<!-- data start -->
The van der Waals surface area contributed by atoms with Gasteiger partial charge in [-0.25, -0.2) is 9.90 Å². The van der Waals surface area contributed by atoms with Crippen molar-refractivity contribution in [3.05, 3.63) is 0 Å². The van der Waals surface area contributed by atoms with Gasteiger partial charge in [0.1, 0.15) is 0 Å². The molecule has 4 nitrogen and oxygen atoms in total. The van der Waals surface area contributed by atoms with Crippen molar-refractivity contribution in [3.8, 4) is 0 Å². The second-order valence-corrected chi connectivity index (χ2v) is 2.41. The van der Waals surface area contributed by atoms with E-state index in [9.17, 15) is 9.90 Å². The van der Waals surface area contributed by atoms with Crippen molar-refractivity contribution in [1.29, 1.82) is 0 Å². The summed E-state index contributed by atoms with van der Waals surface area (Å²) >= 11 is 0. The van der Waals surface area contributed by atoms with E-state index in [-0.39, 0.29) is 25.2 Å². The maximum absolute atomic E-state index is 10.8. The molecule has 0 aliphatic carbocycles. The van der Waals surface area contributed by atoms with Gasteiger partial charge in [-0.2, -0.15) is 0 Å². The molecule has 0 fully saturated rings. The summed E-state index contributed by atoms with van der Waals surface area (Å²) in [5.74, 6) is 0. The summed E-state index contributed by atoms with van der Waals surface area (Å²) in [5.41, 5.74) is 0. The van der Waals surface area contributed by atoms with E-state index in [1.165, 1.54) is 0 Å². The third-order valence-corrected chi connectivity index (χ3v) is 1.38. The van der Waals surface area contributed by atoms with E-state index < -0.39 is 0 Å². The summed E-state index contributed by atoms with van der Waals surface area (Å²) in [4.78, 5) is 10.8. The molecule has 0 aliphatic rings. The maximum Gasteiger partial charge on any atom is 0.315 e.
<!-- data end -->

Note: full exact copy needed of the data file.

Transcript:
The van der Waals surface area contributed by atoms with Gasteiger partial charge in [-0.25, -0.2) is 9.90 Å². The van der Waals surface area contributed by atoms with Crippen molar-refractivity contribution in [3.05, 3.63) is 0 Å². The van der Waals surface area contributed by atoms with Gasteiger partial charge in [0.1, 0.15) is 0 Å². The molecule has 4 nitrogen and oxygen atoms in total. The van der Waals surface area contributed by atoms with Crippen molar-refractivity contribution in [3.8, 4) is 0 Å². The second-order valence-corrected chi connectivity index (χ2v) is 2.41. The van der Waals surface area contributed by atoms with E-state index in [9.17, 15) is 9.90 Å². The van der Waals surface area contributed by atoms with Crippen molar-refractivity contribution in [1.29, 1.82) is 0 Å². The summed E-state index contributed by atoms with van der Waals surface area (Å²) >= 11 is 0. The van der Waals surface area contributed by atoms with E-state index in [-0.39, 0.29) is 25.2 Å². The maximum absolute atomic E-state index is 10.8. The molecule has 0 aliphatic carbocycles. The van der Waals surface area contributed by atoms with Gasteiger partial charge in [-0.2, -0.15) is 0 Å². The molecule has 0 fully saturated rings. The summed E-state index contributed by atoms with van der Waals surface area (Å²) in [5.74, 6) is 0. The summed E-state index contributed by atoms with van der Waals surface area (Å²) in [5.41, 5.74) is 0. The van der Waals surface area contributed by atoms with E-state index in [1.165, 1.54) is 0 Å². The third-order valence-corrected chi connectivity index (χ3v) is 1.38. The van der Waals surface area contributed by atoms with E-state index < -0.39 is 0 Å². The summed E-state index contributed by atoms with van der Waals surface area (Å²) in [4.78, 5) is 10.8. The molecule has 0 aliphatic rings. The maximum Gasteiger partial charge on any atom is 0.315 e.